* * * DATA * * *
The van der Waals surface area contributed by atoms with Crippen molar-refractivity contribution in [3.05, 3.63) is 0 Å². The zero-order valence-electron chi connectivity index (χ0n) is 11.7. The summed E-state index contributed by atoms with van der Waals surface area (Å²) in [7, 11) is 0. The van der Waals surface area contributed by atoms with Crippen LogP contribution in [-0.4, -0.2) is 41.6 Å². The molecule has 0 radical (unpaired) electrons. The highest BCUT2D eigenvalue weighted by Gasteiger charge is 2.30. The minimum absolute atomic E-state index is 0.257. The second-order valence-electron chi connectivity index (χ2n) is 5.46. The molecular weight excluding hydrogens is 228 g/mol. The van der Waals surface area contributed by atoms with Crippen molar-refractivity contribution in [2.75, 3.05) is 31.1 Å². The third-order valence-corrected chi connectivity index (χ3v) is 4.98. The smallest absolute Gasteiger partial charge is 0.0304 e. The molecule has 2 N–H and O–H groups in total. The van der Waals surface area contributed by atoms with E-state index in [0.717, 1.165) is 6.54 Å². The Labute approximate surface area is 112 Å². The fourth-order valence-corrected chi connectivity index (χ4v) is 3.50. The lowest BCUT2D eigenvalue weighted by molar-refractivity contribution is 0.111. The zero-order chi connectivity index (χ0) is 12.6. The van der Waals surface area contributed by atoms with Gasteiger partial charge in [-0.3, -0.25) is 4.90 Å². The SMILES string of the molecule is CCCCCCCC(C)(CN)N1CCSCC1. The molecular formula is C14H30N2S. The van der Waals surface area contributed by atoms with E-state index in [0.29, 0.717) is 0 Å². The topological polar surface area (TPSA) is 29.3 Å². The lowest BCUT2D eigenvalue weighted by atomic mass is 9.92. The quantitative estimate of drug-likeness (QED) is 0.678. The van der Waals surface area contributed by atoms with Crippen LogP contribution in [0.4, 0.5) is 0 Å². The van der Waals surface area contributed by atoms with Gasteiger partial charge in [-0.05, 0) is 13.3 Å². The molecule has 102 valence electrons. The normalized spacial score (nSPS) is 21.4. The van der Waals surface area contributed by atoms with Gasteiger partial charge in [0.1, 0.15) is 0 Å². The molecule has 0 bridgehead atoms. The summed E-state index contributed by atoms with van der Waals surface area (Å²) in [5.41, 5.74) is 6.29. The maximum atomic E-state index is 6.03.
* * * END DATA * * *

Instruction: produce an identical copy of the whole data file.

The van der Waals surface area contributed by atoms with Crippen molar-refractivity contribution in [3.05, 3.63) is 0 Å². The zero-order valence-electron chi connectivity index (χ0n) is 11.7. The summed E-state index contributed by atoms with van der Waals surface area (Å²) in [7, 11) is 0. The van der Waals surface area contributed by atoms with Crippen LogP contribution in [-0.4, -0.2) is 41.6 Å². The molecule has 0 radical (unpaired) electrons. The highest BCUT2D eigenvalue weighted by Gasteiger charge is 2.30. The minimum absolute atomic E-state index is 0.257. The second-order valence-electron chi connectivity index (χ2n) is 5.46. The molecular weight excluding hydrogens is 228 g/mol. The van der Waals surface area contributed by atoms with Crippen molar-refractivity contribution in [2.75, 3.05) is 31.1 Å². The third-order valence-corrected chi connectivity index (χ3v) is 4.98. The smallest absolute Gasteiger partial charge is 0.0304 e. The molecule has 2 N–H and O–H groups in total. The van der Waals surface area contributed by atoms with E-state index in [0.717, 1.165) is 6.54 Å². The Labute approximate surface area is 112 Å². The fourth-order valence-corrected chi connectivity index (χ4v) is 3.50. The lowest BCUT2D eigenvalue weighted by molar-refractivity contribution is 0.111. The zero-order chi connectivity index (χ0) is 12.6. The van der Waals surface area contributed by atoms with Gasteiger partial charge in [-0.3, -0.25) is 4.90 Å². The SMILES string of the molecule is CCCCCCCC(C)(CN)N1CCSCC1. The molecular formula is C14H30N2S. The van der Waals surface area contributed by atoms with E-state index in [0.29, 0.717) is 0 Å². The topological polar surface area (TPSA) is 29.3 Å². The lowest BCUT2D eigenvalue weighted by atomic mass is 9.92. The quantitative estimate of drug-likeness (QED) is 0.678. The van der Waals surface area contributed by atoms with Crippen LogP contribution in [0.4, 0.5) is 0 Å². The van der Waals surface area contributed by atoms with Gasteiger partial charge in [-0.05, 0) is 13.3 Å². The molecule has 102 valence electrons. The normalized spacial score (nSPS) is 21.4. The van der Waals surface area contributed by atoms with Gasteiger partial charge in [0.1, 0.15) is 0 Å². The molecule has 0 bridgehead atoms. The summed E-state index contributed by atoms with van der Waals surface area (Å²) in [5.41, 5.74) is 6.29. The maximum atomic E-state index is 6.03.